NEW ALBANY — In the warm sunshine Wednesday, a group of kids in blue T-shirts sprinted around the football field at Silver Street Park in New Albany, short legs battling for control of the ball. The voices of small victories cheered and celebrated — some with mischievous dismay — when they successfully or failed to snatch the ball from another player.
Across the park, the boys frowned and jaws clenched, grunting as they attacked yellow tackle dummies, and the coaches stumbled back as the boys proved their strength.
Small sports teams participated in the Christian Athletes Fellowship’s annual strength camp June 12-15 at Silver Street Park. Day camps host children from the upcoming school year in grades 3-6, offer multisport instruction and give campers the opportunity to try a variety of activities.
The camp is also faith-based, with daily worship services as well as devotionals and talks from local churches. This year’s theme is “Greater,” based on the Bible verse John 3:30, which reads, “He must become greater; I must become less.” The theme is designed to inspire campers to reach their highest potential.
This year, 133 children participated in Power Camp—a significant increase from the 49 who signed up for the first year in 2021 and the 54 who participated in 2022.
Tyler Pavey, Regional Director of FCA’s Southeast Indiana Chapter, joined FCA in 2018 as a Regional Representative. Parent involvement has helped the program grow steadily over the years, he said.
“I think it helped a lot, that there were a lot of parents involved not only in getting their kids there, but encouraging their friends and other families they knew,” he said.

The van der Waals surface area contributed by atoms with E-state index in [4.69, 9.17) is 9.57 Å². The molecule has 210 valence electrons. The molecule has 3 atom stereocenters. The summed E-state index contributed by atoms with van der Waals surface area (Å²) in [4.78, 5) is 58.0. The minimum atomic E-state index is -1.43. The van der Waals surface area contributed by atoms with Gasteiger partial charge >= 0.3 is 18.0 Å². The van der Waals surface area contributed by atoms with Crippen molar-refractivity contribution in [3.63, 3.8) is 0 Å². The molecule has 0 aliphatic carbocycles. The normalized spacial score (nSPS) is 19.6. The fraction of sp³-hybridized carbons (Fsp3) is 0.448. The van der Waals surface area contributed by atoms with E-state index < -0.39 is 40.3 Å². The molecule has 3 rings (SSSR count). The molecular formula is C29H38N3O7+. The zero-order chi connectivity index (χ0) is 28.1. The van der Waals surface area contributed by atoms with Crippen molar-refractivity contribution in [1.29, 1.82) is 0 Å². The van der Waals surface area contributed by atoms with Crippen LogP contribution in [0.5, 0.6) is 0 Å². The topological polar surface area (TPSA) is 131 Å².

Each day, campers take turns playing basketball, soccer, tennis, baseball, softball, volleyball, and American football for an hour each. This gives them a chance to explore and find out what they like best. As a parent, Pavey says, he knows the struggle of wanting your kids to get involved but hesitating to spend an entire year playing a sport they might not end up enjoying.
“It’s a really good opportunity for them,” Pavey said. “They’re able to see if they’re really good at [the sport], if they like it, if they have a sport that they really love. We’re happy to include some sports you don’t care too much about, like volleyball or tennis. “
Tate Adams, a freshman at the University of Alabama, has been involved with FCA since 2016 as a student at Charlestown Middle School.
As he got older, Adams took on leadership roles and joined Power Camp this year as a team leader, leading seven boys in religious services and assisting coaches with physical education.
“Honestly, I can’t think of a single kid who is having a bad time,” he said. “Every kid has a great experience. It’s a very positive, uplifting environment.”
Adams said taking on a leadership role gives him the opportunity to change the lives of others in the same way FCA has changed his.
“As a camper, these camps have changed my life personally, and now starting to be a leader and having the opportunity to help improve the lives of some kids… Knowing what that means to me is really special to be in that position, to others A child makes an impact,” he said.
Lily Ross, a rising sixth grader at Silver Creek Middle School, is on the Wednesday soccer team. Rose said her favorite part of camp is that even when a camper is struggling with a sport, the other kids are still included.
“I like that even if you’re not good at a sport, everyone still encourages you,” she said.
Rose, who identifies as a Christian, said she also enjoyed learning more about Jesus through the camp.
“He was always with me,” she said. “If I’m nervous about being in a sport, or about playing yesterday – I’m a little bit nervous about kicking and missing. But sometimes, you just have to believe.”
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